Review: 'Teenage Mutant Ninja Turtles' is in the top five TMNT movies
If I were to rank all five TMNT movies, this movie would come in dead last.
This is not to say I did not like this newest Teenage Mutant Ninja Turtles movie; I like all five of the movies just fine, thank you very much, and this one is no exception. It’s quite possible that I may not be capable of disliking a movie involving teenage mutant ninja turtles.
I’d like to point out for the record that I have put forward reviews of the two most recent incarnations of the turtles’ story; I have been overwhelmingly positive towards both of them. Heck, the IDW comics are a reboot featuring ancient aliens mucking around with Earth’s history, and if I had to pick two storytelling devices I hate most, it would probably be those reboots and ancient alien stories. And yet, I not only loved that incarnation, I especially pointed out this newest origin story as a positive.
Since my first story at Flayrah back in 2010, this is my third review of a Ninja Turtle origin story; that’s almost one per year, for those of you who don’t like math in their movie reviews. Thank God this movie is doing well at the box office and the next movie will be a direct sequel with the origin story of the turtles all taken care of. Hopefully this time it lasts a while, and we don’t get a Amazing Spider-Man type situation. Because that would suck.
I’ve already talked about positive bias in movies, and it’s not really fair to compare this movie to previous incarnations of the franchise, but like that’s going to stop any of the hundreds of other amateur fanboy reviewers (and even a few professional fanboy reviewers, I’m sure) from doing just that, so I might as well.
This movie seems to be combining elements of the IDW comics origins and the original cartoon series characters; April O’Neil (Megan Fox) took a direct role in the turtles’ creation, but now, fifteen or so years later, she is a reporter who is looking for her big break away from fluff pieces. Her cameraman, Vernon Fenwick (Will Arnett), becomes her sole confidante when people start finding her assertion that giant bipedal turtles are fighting crime in New York City odd.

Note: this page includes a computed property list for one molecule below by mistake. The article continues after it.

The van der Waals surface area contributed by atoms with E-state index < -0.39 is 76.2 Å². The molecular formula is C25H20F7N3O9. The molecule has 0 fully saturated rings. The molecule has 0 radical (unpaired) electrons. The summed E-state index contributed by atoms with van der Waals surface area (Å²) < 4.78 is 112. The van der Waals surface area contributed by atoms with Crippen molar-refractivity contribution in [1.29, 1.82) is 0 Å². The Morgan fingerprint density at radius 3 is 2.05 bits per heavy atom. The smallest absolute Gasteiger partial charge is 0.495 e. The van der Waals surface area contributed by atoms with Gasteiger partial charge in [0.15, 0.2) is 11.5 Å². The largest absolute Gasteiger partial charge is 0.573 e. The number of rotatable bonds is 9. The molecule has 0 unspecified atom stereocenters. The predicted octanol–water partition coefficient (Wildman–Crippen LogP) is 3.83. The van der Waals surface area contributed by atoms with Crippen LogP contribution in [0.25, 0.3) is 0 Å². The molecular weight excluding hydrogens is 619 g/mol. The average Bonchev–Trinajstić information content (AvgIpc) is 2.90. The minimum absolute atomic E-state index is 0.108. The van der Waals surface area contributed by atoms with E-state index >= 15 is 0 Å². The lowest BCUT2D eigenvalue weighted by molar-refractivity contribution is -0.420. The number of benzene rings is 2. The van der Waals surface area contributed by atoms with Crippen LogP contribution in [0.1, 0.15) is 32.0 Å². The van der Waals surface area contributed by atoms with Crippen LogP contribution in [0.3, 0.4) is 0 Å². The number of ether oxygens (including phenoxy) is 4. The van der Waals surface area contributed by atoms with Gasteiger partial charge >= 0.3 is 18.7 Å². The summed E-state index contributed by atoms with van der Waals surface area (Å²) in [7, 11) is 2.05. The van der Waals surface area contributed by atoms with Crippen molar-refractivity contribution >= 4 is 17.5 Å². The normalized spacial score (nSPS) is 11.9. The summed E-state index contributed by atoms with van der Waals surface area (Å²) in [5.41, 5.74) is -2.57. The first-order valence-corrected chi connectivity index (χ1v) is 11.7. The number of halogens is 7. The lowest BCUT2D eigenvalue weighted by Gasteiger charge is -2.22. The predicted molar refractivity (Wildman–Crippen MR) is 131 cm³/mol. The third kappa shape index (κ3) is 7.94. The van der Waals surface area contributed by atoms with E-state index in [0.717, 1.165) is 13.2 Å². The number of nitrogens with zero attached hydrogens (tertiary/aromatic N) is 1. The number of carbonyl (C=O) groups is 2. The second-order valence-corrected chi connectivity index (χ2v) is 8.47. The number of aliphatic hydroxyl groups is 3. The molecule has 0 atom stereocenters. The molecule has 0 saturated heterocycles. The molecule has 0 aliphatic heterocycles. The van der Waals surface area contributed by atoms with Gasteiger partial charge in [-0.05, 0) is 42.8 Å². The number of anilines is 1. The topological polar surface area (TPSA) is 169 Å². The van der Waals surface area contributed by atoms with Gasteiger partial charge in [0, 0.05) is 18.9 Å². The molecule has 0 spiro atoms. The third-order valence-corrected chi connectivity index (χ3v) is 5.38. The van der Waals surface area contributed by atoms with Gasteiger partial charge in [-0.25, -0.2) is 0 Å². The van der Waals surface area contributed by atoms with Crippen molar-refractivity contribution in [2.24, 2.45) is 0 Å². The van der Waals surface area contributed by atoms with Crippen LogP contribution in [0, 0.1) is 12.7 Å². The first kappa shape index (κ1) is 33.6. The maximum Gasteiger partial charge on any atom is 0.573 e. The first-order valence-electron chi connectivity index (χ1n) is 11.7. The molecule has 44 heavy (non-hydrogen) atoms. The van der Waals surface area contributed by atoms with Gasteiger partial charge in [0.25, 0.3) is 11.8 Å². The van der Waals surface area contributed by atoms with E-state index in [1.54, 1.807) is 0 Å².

It turns out April’s scientist father’s old business partner, Erick Sacks (William Fichtner), is a bad guy; he created the turtles accidentally while trying to create a cure for a poison he was also trying to create in a complicated scheme to allow the Foot Clan to rule New York City. Okay. It is never explained why the cure for a poison was tested on turtles and all of one lab rat; at one point, Sacks jokes that they were originally going to use rabbits. It’s a throwaway gag line, but you have to admit that would make more sense.
The front half of the movie only exists due to a series of incredibly unlikely coincidences; April is both the person who rescued the turtles from a fire, and the only reporter who investigates them fifteen years later, and even then, she only finds them by literally walking right into them, twice.
Strangely, though the movie goes out of its way to complicate the turtles origins and connect them with April, it neglects to connect them in any meaningful way with the Shredder (Tohoru Masamune). The character of Hamato Yoshi does not exist in this universe; Splinter (Danny Woodburn and Tony Shalhoub) takes up ninjitsu training for himself and the turtles on an apparent whim. At one point, Splinter and Shredder have their semi-traditional confrontation, but it has no real emotional impact because these are two characters who have never met. This is not a clash of rivals; it’s a CGI rat versus a CGI robot.